Every Workers Memorial Day we read the list of names of Oregonians who died on the job, at war, or in industrial accidents in the past year. Every year we say we hope next year’s list will be shorter.
Oregon’s list is not getting shorter.
We saw dramatic decreases in workplace deaths as our economy changed 20 and 30 years ago.
We saw decreases more recently as safety measures were stepped up. But for the last few years, our numbers have not decreased dramatically.
On April 28, we will hear the names of 46 workers read. Last year we remembered 52. We have sent condolences to 40 to 50 families a year for quite some time now. That is too many families every year.
There are measures we can take to protect more of our fellow workers. We know that good training, a culture that prioritizes safety, and ensuring workers have access to safety equipment, all help.
That’s where our unions come in.
The morning of Workers Memorial Day, I’ll be at a groundbreaking for a new apartment building in Portland that will be built with 100 percent union labor. Our unions provide some of the best training programs around. We demand a culture of safety. We bargain for the equipment that will keep our members — and in many cases the people we serve —safe. And we try to make sure workers know that they can say something if working conditions aren’t safe.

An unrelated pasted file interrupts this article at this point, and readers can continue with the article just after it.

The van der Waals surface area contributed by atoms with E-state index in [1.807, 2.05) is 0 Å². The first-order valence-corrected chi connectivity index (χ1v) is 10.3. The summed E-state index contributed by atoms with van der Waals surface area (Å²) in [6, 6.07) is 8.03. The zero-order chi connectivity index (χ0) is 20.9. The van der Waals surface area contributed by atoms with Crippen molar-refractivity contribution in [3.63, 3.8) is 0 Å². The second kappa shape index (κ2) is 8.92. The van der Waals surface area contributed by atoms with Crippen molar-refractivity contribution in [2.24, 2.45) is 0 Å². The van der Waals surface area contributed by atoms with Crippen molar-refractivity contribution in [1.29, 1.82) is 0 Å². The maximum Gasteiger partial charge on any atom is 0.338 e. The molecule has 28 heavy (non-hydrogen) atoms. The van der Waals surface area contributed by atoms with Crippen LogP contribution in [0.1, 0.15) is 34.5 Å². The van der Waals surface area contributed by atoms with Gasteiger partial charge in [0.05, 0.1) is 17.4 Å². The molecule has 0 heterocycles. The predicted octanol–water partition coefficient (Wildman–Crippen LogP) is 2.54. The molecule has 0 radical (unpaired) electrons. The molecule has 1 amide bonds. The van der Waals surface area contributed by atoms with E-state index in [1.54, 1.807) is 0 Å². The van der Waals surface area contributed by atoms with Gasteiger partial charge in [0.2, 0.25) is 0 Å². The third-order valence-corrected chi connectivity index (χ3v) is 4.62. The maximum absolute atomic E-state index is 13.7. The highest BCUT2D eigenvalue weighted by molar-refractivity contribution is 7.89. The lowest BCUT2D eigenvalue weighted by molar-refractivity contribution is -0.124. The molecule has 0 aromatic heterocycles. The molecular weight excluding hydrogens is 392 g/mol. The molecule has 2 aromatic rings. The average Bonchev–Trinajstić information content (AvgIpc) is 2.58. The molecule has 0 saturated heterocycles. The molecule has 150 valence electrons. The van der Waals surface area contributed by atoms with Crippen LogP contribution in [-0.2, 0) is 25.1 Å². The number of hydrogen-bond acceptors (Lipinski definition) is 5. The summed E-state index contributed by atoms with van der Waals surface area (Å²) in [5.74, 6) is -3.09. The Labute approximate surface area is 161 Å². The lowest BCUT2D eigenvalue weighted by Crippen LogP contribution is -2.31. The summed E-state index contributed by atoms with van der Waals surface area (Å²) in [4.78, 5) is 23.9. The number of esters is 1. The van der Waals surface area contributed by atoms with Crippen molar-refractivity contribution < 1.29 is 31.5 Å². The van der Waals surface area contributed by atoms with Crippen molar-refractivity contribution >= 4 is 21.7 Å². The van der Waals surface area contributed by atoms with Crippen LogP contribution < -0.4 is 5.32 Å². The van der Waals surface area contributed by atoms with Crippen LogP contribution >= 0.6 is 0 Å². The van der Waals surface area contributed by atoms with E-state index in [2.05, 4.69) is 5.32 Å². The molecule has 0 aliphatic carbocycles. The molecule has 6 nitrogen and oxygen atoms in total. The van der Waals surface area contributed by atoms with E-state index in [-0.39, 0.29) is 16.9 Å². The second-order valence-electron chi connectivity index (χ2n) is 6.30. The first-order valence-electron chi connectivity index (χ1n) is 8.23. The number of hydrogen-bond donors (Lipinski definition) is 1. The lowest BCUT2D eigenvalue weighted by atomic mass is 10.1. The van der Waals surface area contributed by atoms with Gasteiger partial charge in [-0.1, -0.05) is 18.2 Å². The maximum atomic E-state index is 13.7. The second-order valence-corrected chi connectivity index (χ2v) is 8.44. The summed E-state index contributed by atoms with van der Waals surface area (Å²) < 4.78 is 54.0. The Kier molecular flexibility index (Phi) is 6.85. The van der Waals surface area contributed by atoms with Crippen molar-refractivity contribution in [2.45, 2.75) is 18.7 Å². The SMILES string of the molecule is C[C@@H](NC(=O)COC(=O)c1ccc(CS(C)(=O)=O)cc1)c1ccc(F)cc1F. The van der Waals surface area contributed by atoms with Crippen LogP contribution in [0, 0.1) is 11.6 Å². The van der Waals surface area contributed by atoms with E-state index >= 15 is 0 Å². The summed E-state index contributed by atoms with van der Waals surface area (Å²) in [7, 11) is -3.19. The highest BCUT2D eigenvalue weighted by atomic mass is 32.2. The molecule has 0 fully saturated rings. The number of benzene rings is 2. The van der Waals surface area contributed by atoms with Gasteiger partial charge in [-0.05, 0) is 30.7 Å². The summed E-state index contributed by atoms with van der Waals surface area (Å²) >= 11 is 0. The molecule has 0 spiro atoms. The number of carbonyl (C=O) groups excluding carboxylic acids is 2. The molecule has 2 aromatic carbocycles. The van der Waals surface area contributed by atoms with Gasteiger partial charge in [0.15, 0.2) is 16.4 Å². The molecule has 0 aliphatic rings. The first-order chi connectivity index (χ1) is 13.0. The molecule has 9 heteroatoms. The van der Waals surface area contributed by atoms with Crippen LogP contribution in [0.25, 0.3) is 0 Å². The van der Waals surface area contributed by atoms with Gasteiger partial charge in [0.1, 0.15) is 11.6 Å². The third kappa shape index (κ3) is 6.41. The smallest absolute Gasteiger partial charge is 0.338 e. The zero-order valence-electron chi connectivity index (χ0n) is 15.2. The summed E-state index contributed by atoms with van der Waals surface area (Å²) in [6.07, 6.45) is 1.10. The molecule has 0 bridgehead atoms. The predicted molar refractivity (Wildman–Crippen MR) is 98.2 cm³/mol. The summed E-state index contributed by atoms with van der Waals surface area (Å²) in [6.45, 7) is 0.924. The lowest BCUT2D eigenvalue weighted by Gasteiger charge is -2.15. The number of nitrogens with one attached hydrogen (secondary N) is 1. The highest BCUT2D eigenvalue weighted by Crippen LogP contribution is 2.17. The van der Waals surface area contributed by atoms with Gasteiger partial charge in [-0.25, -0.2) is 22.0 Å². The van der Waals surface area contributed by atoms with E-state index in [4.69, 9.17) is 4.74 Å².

Accidents still happen. We tragically lost a few of our members on the job this year. But we can, and we must, do more to lower Oregon’s number of names read.
I recently heard someone say that business owners may take on the financial risk of starting a company, but every single day workers take on the physical risk. Whatever your job, there is physical risk involved. You take on risk in exchange for a paycheck that may or may not fully compensate you for the physical toll of the work you do. Most days, we leave work intact. The risk paid off.
In 2013, though, the risk wasn’t worth it to 46 families.
We must recommit to making our workplaces safer — via the Legislature, through demanding the training we need, at the bargaining table, and every day when we show up to work by reminding our bosses that we are the ones who take on the physical risk of making a profit, and no profit is worth the cost of our lives.